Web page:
Posted on September 17, 2015 by: JNS
From left to right: former Democratic vice presidential nominee Joe Lieberman, Republican presidential nominee Mitt Romney, and Jewish philanthropist Adam Milstein at the Israeli-American Council’s first-ever national conference in Washington, DC, in November 2014. Credit: Shahar Azran.
(JNS.org) The Israeli-American Council (IAC), an organization providing various means of support for the estimated Israeli-American population of 500,000-800,000, has named new top professional and lay leaders in advance of the group’s second annual national conference.
Philanthropist and businessman Adam Milstein—president of the Adam and Gila Milstein Family Foundation, which supports more than 60 Jewish and pro-Israel organizations—will be the new chairman of the IAC’s board of directors. Shoham Nicolet, a social entrepreneur who co-founded the collaborative messaging platform hivve.me, will be the IAC’s new CEO.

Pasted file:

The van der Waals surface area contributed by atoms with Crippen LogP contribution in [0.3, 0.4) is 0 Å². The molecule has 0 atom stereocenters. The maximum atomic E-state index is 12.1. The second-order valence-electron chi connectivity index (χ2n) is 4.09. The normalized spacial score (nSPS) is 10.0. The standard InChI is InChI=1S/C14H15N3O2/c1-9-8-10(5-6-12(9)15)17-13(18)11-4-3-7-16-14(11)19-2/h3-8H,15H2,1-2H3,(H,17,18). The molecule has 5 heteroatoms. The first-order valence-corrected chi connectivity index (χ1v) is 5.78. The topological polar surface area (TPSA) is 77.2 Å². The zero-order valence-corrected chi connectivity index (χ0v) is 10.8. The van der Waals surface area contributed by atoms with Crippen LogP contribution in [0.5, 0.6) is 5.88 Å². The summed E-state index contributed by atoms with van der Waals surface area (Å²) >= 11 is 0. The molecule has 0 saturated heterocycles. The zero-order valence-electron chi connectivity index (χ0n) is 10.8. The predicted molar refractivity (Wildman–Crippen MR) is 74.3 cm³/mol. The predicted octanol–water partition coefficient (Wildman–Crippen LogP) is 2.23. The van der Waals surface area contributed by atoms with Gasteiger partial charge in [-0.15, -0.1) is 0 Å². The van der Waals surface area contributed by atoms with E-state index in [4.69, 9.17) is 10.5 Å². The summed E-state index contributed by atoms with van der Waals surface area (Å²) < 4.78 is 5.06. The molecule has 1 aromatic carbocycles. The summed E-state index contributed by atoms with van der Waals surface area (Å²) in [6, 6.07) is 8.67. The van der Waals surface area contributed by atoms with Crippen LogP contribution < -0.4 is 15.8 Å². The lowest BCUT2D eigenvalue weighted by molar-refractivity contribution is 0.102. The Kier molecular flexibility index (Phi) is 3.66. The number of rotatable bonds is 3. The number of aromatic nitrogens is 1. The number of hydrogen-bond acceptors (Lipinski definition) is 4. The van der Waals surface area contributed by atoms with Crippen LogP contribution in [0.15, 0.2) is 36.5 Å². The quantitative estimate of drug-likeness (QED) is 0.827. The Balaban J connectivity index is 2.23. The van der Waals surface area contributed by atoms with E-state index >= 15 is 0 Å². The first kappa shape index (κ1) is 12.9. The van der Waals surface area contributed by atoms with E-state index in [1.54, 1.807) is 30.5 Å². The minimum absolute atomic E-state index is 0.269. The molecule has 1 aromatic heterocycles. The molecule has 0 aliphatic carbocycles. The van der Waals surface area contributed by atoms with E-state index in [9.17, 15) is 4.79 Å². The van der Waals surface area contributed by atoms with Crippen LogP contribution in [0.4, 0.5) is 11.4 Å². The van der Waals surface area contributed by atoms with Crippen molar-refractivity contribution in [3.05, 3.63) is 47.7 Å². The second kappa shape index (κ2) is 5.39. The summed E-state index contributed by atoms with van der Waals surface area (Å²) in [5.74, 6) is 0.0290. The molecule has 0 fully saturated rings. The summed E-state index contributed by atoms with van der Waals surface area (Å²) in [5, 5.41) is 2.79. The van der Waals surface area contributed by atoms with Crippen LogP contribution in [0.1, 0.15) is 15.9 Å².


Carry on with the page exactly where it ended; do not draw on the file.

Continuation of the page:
The IAC’s stated mission is “to build an active and giving Israeli-American community throughout the United States in order to strengthen the State of Israel, our next generation, and to provide a bridge to the Jewish-American community.” The organization has regional offices in Los Angeles, Boston, Florida, New York, New Jersey, Las Vegas, and Washington, DC. The IAC’s own programming and other programs it sponsors combine to reach 200,000 Israeli Americans annually.
“I am honored and excited to assume the IAC chairmanship at this important moment for the Jewish people,” Adam Milstein said. “By educating, engaging, organizing, and mobilizing Israeli-Americans, the IAC will continue to play a vital role in strengthening the Jewish people, the State of Israel, and the U.S.-Israel alliance.”
From Oct. 17-19, the IAC will hold its second National Israeli-American Conference in Washington, DC. Last year’s major speakers included former Republican presidential nominee Mitt Romney and former Democratic vice presidential nominee Joe Lieberman.
Nicolet is returning to the IAC staff after previously serving as its founding CEO for four years.
“What began as a conversation amongst a few friends in 2007 has grown into a national movement—and a critical bridge between the U.S. and Israel,” he said.